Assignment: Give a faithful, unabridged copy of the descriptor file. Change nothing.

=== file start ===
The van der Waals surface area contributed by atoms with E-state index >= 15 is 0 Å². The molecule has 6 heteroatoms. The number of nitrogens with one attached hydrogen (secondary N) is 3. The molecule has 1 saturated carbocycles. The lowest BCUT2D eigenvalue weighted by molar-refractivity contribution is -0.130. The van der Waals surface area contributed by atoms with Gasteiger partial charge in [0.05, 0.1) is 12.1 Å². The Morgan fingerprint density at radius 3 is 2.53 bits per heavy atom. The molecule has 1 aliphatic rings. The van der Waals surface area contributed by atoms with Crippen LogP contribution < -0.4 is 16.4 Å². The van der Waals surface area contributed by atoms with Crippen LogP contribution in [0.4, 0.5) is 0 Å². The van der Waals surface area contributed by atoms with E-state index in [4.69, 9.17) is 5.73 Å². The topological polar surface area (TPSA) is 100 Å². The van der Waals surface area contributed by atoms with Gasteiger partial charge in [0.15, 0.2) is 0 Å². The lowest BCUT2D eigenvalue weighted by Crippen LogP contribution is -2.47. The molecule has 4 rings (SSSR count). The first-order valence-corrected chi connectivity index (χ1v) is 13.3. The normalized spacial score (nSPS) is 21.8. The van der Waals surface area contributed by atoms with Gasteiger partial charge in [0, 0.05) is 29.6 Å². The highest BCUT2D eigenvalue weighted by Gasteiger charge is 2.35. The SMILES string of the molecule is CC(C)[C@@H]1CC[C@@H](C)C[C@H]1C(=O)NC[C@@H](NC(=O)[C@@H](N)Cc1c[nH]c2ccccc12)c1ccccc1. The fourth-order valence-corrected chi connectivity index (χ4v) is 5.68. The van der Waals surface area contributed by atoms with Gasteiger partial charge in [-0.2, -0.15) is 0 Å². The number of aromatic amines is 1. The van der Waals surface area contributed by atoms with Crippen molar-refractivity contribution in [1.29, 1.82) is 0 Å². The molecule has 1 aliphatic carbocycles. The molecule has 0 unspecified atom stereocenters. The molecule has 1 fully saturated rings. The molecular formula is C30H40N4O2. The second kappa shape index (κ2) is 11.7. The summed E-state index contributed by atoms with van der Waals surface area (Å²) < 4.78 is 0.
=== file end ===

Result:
The van der Waals surface area contributed by atoms with E-state index >= 15 is 0 Å². The molecule has 6 heteroatoms. The number of nitrogens with one attached hydrogen (secondary N) is 3. The molecule has 1 saturated carbocycles. The lowest BCUT2D eigenvalue weighted by molar-refractivity contribution is -0.130. The van der Waals surface area contributed by atoms with Gasteiger partial charge in [0.05, 0.1) is 12.1 Å². The Morgan fingerprint density at radius 3 is 2.53 bits per heavy atom. The molecule has 1 aliphatic rings. The van der Waals surface area contributed by atoms with Crippen LogP contribution < -0.4 is 16.4 Å². The van der Waals surface area contributed by atoms with Crippen LogP contribution in [0.4, 0.5) is 0 Å². The van der Waals surface area contributed by atoms with E-state index in [4.69, 9.17) is 5.73 Å². The topological polar surface area (TPSA) is 100 Å². The van der Waals surface area contributed by atoms with Gasteiger partial charge in [0.15, 0.2) is 0 Å². The lowest BCUT2D eigenvalue weighted by Crippen LogP contribution is -2.47. The molecule has 4 rings (SSSR count). The first-order valence-corrected chi connectivity index (χ1v) is 13.3. The normalized spacial score (nSPS) is 21.8. The van der Waals surface area contributed by atoms with Gasteiger partial charge in [0, 0.05) is 29.6 Å². The highest BCUT2D eigenvalue weighted by Gasteiger charge is 2.35. The SMILES string of the molecule is CC(C)[C@@H]1CC[C@@H](C)C[C@H]1C(=O)NC[C@@H](NC(=O)[C@@H](N)Cc1c[nH]c2ccccc12)c1ccccc1. The fourth-order valence-corrected chi connectivity index (χ4v) is 5.68. The van der Waals surface area contributed by atoms with Gasteiger partial charge in [-0.2, -0.15) is 0 Å². The number of aromatic amines is 1. The van der Waals surface area contributed by atoms with Crippen molar-refractivity contribution in [1.29, 1.82) is 0 Å². The molecule has 1 aliphatic carbocycles. The molecule has 0 unspecified atom stereocenters. The molecule has 1 fully saturated rings. The molecular formula is C30H40N4O2. The second kappa shape index (κ2) is 11.7. The summed E-state index contributed by atoms with van der Waals surface area (Å²) < 4.78 is 0.